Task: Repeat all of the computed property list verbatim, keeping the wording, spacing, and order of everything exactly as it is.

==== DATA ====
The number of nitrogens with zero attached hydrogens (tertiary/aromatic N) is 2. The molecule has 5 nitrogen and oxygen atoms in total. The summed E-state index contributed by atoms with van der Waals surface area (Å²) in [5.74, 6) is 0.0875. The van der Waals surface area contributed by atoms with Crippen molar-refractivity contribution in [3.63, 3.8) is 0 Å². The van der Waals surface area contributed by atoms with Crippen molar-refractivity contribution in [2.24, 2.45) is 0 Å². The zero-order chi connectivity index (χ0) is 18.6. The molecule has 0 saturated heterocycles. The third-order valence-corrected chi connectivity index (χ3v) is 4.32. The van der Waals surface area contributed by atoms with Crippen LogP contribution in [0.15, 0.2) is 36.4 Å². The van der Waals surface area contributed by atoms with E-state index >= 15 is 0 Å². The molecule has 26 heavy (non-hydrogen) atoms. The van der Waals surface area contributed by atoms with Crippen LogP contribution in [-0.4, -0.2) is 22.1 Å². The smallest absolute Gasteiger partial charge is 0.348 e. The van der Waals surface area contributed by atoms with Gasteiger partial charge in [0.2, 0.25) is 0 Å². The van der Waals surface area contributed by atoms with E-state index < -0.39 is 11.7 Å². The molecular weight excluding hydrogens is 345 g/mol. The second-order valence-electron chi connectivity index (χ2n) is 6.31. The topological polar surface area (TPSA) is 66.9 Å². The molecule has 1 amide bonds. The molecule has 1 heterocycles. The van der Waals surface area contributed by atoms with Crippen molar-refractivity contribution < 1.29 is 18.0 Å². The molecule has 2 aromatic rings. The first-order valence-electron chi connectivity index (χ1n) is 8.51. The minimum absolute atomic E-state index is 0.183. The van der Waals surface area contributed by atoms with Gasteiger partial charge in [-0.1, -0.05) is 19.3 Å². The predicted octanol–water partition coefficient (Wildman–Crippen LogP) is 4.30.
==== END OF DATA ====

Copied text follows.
The number of nitrogens with zero attached hydrogens (tertiary/aromatic N) is 2. The molecule has 5 nitrogen and oxygen atoms in total. The summed E-state index contributed by atoms with van der Waals surface area (Å²) in [5.74, 6) is 0.0875. The van der Waals surface area contributed by atoms with Crippen molar-refractivity contribution in [3.63, 3.8) is 0 Å². The van der Waals surface area contributed by atoms with Crippen molar-refractivity contribution in [2.24, 2.45) is 0 Å². The zero-order chi connectivity index (χ0) is 18.6. The molecule has 0 saturated heterocycles. The third-order valence-corrected chi connectivity index (χ3v) is 4.32. The van der Waals surface area contributed by atoms with Crippen LogP contribution in [0.15, 0.2) is 36.4 Å². The van der Waals surface area contributed by atoms with E-state index >= 15 is 0 Å². The molecule has 26 heavy (non-hydrogen) atoms. The van der Waals surface area contributed by atoms with Crippen LogP contribution in [-0.4, -0.2) is 22.1 Å². The smallest absolute Gasteiger partial charge is 0.348 e. The van der Waals surface area contributed by atoms with Gasteiger partial charge in [0.2, 0.25) is 0 Å². The van der Waals surface area contributed by atoms with E-state index < -0.39 is 11.7 Å². The molecular weight excluding hydrogens is 345 g/mol. The second-order valence-electron chi connectivity index (χ2n) is 6.31. The topological polar surface area (TPSA) is 66.9 Å². The molecule has 1 amide bonds. The molecule has 1 heterocycles. The van der Waals surface area contributed by atoms with Crippen molar-refractivity contribution < 1.29 is 18.0 Å². The molecule has 2 aromatic rings. The first-order valence-electron chi connectivity index (χ1n) is 8.51. The minimum absolute atomic E-state index is 0.183. The van der Waals surface area contributed by atoms with Gasteiger partial charge in [-0.1, -0.05) is 19.3 Å². The predicted octanol–water partition coefficient (Wildman–Crippen LogP) is 4.30.